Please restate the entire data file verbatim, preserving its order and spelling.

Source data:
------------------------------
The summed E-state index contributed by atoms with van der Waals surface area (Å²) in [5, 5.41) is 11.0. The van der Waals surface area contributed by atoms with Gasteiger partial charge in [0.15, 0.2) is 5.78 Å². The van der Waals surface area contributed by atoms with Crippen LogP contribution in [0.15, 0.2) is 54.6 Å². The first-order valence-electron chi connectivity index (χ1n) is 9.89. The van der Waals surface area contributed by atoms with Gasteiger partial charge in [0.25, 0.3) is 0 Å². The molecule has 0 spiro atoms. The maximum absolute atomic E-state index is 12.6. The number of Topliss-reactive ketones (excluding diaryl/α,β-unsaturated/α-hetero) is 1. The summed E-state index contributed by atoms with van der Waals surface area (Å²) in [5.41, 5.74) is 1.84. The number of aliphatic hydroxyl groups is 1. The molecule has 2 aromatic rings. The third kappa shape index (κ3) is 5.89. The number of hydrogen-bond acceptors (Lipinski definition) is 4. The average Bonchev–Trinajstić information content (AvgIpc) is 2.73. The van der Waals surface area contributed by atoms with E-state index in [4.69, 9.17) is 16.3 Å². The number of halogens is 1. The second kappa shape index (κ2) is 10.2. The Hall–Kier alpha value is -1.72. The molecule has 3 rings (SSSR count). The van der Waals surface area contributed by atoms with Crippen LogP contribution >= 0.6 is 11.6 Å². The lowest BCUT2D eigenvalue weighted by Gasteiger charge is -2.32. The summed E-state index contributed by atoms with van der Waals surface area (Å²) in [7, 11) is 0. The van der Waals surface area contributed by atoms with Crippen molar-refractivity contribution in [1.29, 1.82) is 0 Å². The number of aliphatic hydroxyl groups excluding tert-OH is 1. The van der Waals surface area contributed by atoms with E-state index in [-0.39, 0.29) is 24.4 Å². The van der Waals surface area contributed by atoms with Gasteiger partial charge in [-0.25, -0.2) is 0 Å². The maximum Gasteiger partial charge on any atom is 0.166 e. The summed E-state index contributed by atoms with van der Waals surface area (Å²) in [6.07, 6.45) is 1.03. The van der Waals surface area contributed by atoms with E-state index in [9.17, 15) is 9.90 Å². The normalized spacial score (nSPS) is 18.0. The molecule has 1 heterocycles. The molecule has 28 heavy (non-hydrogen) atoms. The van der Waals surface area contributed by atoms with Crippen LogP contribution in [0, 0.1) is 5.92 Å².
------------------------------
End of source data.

The summed E-state index contributed by atoms with van der Waals surface area (Å²) in [5, 5.41) is 11.0. The van der Waals surface area contributed by atoms with Gasteiger partial charge in [0.15, 0.2) is 5.78 Å². The van der Waals surface area contributed by atoms with Crippen LogP contribution in [0.15, 0.2) is 54.6 Å². The first-order valence-electron chi connectivity index (χ1n) is 9.89. The van der Waals surface area contributed by atoms with Gasteiger partial charge in [0.25, 0.3) is 0 Å². The molecule has 0 spiro atoms. The maximum absolute atomic E-state index is 12.6. The number of Topliss-reactive ketones (excluding diaryl/α,β-unsaturated/α-hetero) is 1. The summed E-state index contributed by atoms with van der Waals surface area (Å²) in [5.41, 5.74) is 1.84. The number of aliphatic hydroxyl groups is 1. The molecule has 2 aromatic rings. The third kappa shape index (κ3) is 5.89. The number of hydrogen-bond acceptors (Lipinski definition) is 4. The average Bonchev–Trinajstić information content (AvgIpc) is 2.73. The van der Waals surface area contributed by atoms with E-state index in [4.69, 9.17) is 16.3 Å². The number of halogens is 1. The second kappa shape index (κ2) is 10.2. The Hall–Kier alpha value is -1.72. The molecule has 3 rings (SSSR count). The van der Waals surface area contributed by atoms with Crippen LogP contribution >= 0.6 is 11.6 Å². The lowest BCUT2D eigenvalue weighted by Gasteiger charge is -2.32. The summed E-state index contributed by atoms with van der Waals surface area (Å²) in [7, 11) is 0. The van der Waals surface area contributed by atoms with Crippen molar-refractivity contribution in [1.29, 1.82) is 0 Å². The number of aliphatic hydroxyl groups excluding tert-OH is 1. The van der Waals surface area contributed by atoms with E-state index in [-0.39, 0.29) is 24.4 Å². The van der Waals surface area contributed by atoms with Gasteiger partial charge in [-0.25, -0.2) is 0 Å². The maximum Gasteiger partial charge on any atom is 0.166 e. The summed E-state index contributed by atoms with van der Waals surface area (Å²) in [6.07, 6.45) is 1.03. The van der Waals surface area contributed by atoms with E-state index in [9.17, 15) is 9.90 Å². The normalized spacial score (nSPS) is 18.0. The molecule has 1 heterocycles. The molecule has 28 heavy (non-hydrogen) atoms. The van der Waals surface area contributed by atoms with Crippen LogP contribution in [0, 0.1) is 5.92 Å².